God remembers every prayer, every vow, and every thought.  Before you open your mouth and make a vow, remember, God will not forget the vows you make.  Jesus taught His disciples:

Matthew 12:36-37  – But I say unto you, That every idle word that men shall speak, they shall give account thereof in the day of judgment. 37 For by thy words thou shalt be justified, and by thy words thou shalt be condemned.

Finally, we offend God when we fail to revere and worship Him in humility and sincerity.  We read, “but fear thou God” (5:7b).

When you come before the LORD to worship Him, whether in the quietness of your daily devotions or in the congregation of His saints on Sunday, slow down, take time to be quiet, weigh every word, and humble yourself before Him.

Psalm 46:10Be still, and know that I am God: I will be exalted among the heathen, I will be exalted in the earth.

Copyright 2017 – Travis D. Smith

Sutherland Springs, Texas and One Shepherd’s Heart

November 6, 2017

Already there are a multitude of pundits weighing in on the tragedy that unfolded Sunday morning, November 5, 2017 at the First Baptist Church of Sutherland Springs, Texas, a small quiet town southeast of San Antonio.

(Jay Janner/Austin American-Statesman via AP)/Austin American-Statesman via AP)

The name of the gunman (whom I choose to not name), his militant atheistic views, antichristian rhetoric, failed life and empty soul will be the subject of news reports, commentary and conspiracy theorists until another tragedy grabs the news cycle headlines.

While the media will make much of this spectacle of human suffering, sorrow and death; news anchors, psychotherapists, psychologists and politicians will probe for motives and ask with faux-astonishment, “Why? How could this happen? What went wrong in this man’s life that spawned an act of violence sweeping at least 26 innocent lives into eternity?”

King David pondered the same tragic reality when he penned Psalm 2, asking: Why do the heathen [the people and nations of the earth] rage, and the people imagine [ponder; declare] a vain thing [empty; worthless]?” (Psalm 2:1).

The raging of people and the nations of the world and their proclivity for bloodshed and war dominate the nightly news of our nation and world.   Politicians pass laws, courtrooms uphold them, and law enforcement agencies enforce them in a vain attempt to keep peace apart from and in opposition to the Prince of Peace.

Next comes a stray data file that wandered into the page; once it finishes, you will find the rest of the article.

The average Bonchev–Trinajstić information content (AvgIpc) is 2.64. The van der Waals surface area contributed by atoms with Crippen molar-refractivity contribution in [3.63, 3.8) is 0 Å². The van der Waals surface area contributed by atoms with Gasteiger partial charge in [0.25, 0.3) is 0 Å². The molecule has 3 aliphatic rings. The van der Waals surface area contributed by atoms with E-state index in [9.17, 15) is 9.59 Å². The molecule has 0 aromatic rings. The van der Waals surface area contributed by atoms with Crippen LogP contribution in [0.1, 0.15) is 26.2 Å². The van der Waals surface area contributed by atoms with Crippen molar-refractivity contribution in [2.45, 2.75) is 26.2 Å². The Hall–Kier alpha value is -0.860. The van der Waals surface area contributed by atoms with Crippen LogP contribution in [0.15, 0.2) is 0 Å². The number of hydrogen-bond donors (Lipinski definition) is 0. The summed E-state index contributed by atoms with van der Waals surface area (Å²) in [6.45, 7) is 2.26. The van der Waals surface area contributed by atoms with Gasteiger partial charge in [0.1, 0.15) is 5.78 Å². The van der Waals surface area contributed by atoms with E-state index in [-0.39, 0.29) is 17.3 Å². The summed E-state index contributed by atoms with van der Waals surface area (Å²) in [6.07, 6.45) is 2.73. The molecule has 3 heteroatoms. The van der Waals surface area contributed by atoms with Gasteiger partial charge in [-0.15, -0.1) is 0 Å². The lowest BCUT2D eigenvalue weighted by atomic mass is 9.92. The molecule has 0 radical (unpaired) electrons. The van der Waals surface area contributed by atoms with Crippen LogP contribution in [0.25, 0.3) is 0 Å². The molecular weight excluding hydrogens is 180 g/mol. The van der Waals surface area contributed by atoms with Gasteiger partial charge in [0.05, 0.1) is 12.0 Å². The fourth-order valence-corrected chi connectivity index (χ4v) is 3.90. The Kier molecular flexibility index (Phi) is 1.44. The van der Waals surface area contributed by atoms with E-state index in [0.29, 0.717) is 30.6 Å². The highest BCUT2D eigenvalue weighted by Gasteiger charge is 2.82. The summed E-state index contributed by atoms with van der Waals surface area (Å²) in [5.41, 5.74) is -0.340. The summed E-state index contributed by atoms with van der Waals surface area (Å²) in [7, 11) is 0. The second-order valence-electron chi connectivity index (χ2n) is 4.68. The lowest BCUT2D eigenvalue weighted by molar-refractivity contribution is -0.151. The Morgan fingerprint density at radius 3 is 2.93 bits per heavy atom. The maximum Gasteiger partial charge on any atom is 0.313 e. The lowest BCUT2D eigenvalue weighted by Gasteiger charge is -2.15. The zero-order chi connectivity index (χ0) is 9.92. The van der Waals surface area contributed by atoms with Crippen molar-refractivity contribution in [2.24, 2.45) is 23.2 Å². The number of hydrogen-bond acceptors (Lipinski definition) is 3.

Psalm 2:2 – “The kings of the earth set themselves, and the rulers take counsel together, against the LORD [God of Heaven], and against His anointed [Christ The Messiah]

Why?  Why this provocation of sin and rebellion against God (Psalm 2:2a)? Why this hatred for the LORD and His anointed (Psalm 2:2b)?

It is because men have rejected God, His Law and the order of His creation.  The nature of man is one of sin and rebellion and when a man rejects His Creator, casts aside the “bands” and “cords” of God’s Law (Psalm 2:3), he becomes a law unto himself.

The mass murderer of 26 souls in Sutherland Springs, Texas was a fervent, irreligious atheist; a fool living like all sinners who reject God, His Law and Commandments (Psalm 14:1; 53:1).   He died declaring in word and action, his rejection of the God of heaven and earth; however, that did not diminish God’s person or the reality of His eternal judgment.

What is God’s response to the foolishness of men and nations that reject Him? 

Psalm 2:4 – “He that sitteth in the heavens shall laugh: the Lord shall have them in derision.”

Liberal politicians, their media cohorts, and anti-America\anti-liberty antagonists will make hay of this tragedy, all the while, sin and human depravity continue its path of destruction through our homes, communities, schools, churches, and nation.  Peter warned the last days would be marked by a generation of “scoffers”, men who openly mock the God of Heaven (2 Peter 3:3); holding in derision those who look for the coming of the Lord (2 Peter 3:4).

I sorrow to see the state of our nation and world and my heart breaks for families and friends whose loved ones looked into the face of evil Sunday morning, but opened their eyes in eternity to see the LORD Whom they worshipped welcoming them home.

Psalm 2:12b – “Blessed are all they that put their trust in Him.”

Matthew 5:8 – Blessed are the pure in heart: for they shall see God.”

Copyright 2017 – Travis D. Smith

Be Strong in the LORD and Your Witness for Him!

Saturday, October 21, 2017

Daily reading assignment – Acts 7-8